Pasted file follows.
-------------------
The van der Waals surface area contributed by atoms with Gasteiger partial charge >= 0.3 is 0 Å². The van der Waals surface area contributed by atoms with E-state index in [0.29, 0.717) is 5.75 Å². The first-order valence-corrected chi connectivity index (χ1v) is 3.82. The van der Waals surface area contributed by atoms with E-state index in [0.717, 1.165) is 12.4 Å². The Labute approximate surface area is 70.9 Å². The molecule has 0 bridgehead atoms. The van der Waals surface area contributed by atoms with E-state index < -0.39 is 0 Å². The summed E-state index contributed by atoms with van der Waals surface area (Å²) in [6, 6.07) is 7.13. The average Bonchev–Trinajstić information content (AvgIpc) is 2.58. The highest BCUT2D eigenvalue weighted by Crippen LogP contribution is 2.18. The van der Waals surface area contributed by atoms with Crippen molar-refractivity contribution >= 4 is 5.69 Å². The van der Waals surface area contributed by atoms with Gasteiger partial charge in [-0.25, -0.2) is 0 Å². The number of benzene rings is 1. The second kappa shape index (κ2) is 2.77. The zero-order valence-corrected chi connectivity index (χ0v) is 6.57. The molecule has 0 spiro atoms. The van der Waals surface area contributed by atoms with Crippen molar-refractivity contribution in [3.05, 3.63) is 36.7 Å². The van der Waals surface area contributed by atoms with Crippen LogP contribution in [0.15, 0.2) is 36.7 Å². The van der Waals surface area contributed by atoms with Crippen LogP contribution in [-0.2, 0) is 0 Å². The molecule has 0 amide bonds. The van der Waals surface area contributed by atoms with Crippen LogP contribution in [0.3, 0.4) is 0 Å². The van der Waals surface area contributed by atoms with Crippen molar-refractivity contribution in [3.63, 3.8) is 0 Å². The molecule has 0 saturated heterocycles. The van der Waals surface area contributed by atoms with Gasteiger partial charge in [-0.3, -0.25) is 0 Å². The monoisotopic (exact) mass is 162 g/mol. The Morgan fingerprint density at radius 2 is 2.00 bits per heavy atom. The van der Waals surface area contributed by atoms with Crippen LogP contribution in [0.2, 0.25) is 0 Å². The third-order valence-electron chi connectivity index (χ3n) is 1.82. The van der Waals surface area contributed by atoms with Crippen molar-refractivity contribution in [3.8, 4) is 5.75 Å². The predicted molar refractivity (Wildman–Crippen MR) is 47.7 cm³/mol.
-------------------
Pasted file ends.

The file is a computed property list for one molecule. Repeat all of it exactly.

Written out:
The van der Waals surface area contributed by atoms with Gasteiger partial charge >= 0.3 is 0 Å². The van der Waals surface area contributed by atoms with E-state index in [0.29, 0.717) is 5.75 Å². The first-order valence-corrected chi connectivity index (χ1v) is 3.82. The van der Waals surface area contributed by atoms with E-state index in [0.717, 1.165) is 12.4 Å². The Labute approximate surface area is 70.9 Å². The molecule has 0 bridgehead atoms. The van der Waals surface area contributed by atoms with E-state index < -0.39 is 0 Å². The summed E-state index contributed by atoms with van der Waals surface area (Å²) in [6, 6.07) is 7.13. The average Bonchev–Trinajstić information content (AvgIpc) is 2.58. The highest BCUT2D eigenvalue weighted by Crippen LogP contribution is 2.18. The van der Waals surface area contributed by atoms with Crippen molar-refractivity contribution >= 4 is 5.69 Å². The van der Waals surface area contributed by atoms with Gasteiger partial charge in [-0.25, -0.2) is 0 Å². The number of benzene rings is 1. The second kappa shape index (κ2) is 2.77. The zero-order valence-corrected chi connectivity index (χ0v) is 6.57. The molecule has 0 spiro atoms. The van der Waals surface area contributed by atoms with Crippen molar-refractivity contribution in [3.05, 3.63) is 36.7 Å². The van der Waals surface area contributed by atoms with Crippen LogP contribution in [0.15, 0.2) is 36.7 Å². The van der Waals surface area contributed by atoms with Crippen LogP contribution in [-0.2, 0) is 0 Å². The molecule has 0 amide bonds. The van der Waals surface area contributed by atoms with Crippen LogP contribution in [0.3, 0.4) is 0 Å². The van der Waals surface area contributed by atoms with Crippen molar-refractivity contribution in [3.63, 3.8) is 0 Å². The molecule has 0 saturated heterocycles. The van der Waals surface area contributed by atoms with Gasteiger partial charge in [-0.3, -0.25) is 0 Å². The monoisotopic (exact) mass is 162 g/mol. The Morgan fingerprint density at radius 2 is 2.00 bits per heavy atom. The van der Waals surface area contributed by atoms with Crippen LogP contribution in [0.2, 0.25) is 0 Å². The third-order valence-electron chi connectivity index (χ3n) is 1.82. The van der Waals surface area contributed by atoms with Crippen molar-refractivity contribution in [3.8, 4) is 5.75 Å². The predicted molar refractivity (Wildman–Crippen MR) is 47.7 cm³/mol.